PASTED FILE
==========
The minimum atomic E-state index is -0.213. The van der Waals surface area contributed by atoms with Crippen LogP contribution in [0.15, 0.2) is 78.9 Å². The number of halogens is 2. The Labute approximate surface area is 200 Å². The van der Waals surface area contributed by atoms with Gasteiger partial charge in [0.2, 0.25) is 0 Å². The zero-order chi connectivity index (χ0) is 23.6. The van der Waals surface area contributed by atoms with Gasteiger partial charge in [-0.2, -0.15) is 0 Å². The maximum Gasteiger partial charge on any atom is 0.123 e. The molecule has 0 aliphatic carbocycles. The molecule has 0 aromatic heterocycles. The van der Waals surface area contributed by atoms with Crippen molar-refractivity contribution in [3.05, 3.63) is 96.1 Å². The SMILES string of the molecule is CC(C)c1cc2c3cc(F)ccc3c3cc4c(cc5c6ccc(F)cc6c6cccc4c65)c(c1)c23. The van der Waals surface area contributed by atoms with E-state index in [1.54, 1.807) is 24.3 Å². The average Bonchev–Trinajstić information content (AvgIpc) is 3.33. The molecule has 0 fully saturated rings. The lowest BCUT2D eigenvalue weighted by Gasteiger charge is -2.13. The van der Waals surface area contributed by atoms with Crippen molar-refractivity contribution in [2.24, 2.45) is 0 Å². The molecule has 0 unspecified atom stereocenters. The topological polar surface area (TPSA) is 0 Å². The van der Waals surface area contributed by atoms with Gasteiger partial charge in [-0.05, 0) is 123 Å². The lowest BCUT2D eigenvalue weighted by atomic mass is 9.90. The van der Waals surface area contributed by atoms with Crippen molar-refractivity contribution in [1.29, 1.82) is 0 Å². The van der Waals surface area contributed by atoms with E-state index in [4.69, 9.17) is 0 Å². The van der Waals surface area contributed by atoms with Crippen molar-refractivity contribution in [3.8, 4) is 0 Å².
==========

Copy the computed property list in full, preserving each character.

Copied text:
The minimum atomic E-state index is -0.213. The van der Waals surface area contributed by atoms with Crippen LogP contribution in [0.15, 0.2) is 78.9 Å². The number of halogens is 2. The Labute approximate surface area is 200 Å². The van der Waals surface area contributed by atoms with Gasteiger partial charge in [0.2, 0.25) is 0 Å². The zero-order chi connectivity index (χ0) is 23.6. The van der Waals surface area contributed by atoms with Gasteiger partial charge in [-0.2, -0.15) is 0 Å². The maximum Gasteiger partial charge on any atom is 0.123 e. The molecule has 0 aliphatic carbocycles. The molecule has 0 aromatic heterocycles. The van der Waals surface area contributed by atoms with Crippen molar-refractivity contribution in [3.05, 3.63) is 96.1 Å². The SMILES string of the molecule is CC(C)c1cc2c3cc(F)ccc3c3cc4c(cc5c6ccc(F)cc6c6cccc4c65)c(c1)c23. The van der Waals surface area contributed by atoms with E-state index in [1.54, 1.807) is 24.3 Å². The average Bonchev–Trinajstić information content (AvgIpc) is 3.33. The molecule has 0 fully saturated rings. The lowest BCUT2D eigenvalue weighted by Gasteiger charge is -2.13. The van der Waals surface area contributed by atoms with Crippen molar-refractivity contribution in [2.24, 2.45) is 0 Å². The molecule has 0 unspecified atom stereocenters. The topological polar surface area (TPSA) is 0 Å². The van der Waals surface area contributed by atoms with Gasteiger partial charge in [-0.05, 0) is 123 Å². The lowest BCUT2D eigenvalue weighted by atomic mass is 9.90. The van der Waals surface area contributed by atoms with Crippen molar-refractivity contribution in [1.29, 1.82) is 0 Å². The van der Waals surface area contributed by atoms with E-state index in [4.69, 9.17) is 0 Å². The van der Waals surface area contributed by atoms with Crippen molar-refractivity contribution in [3.8, 4) is 0 Å².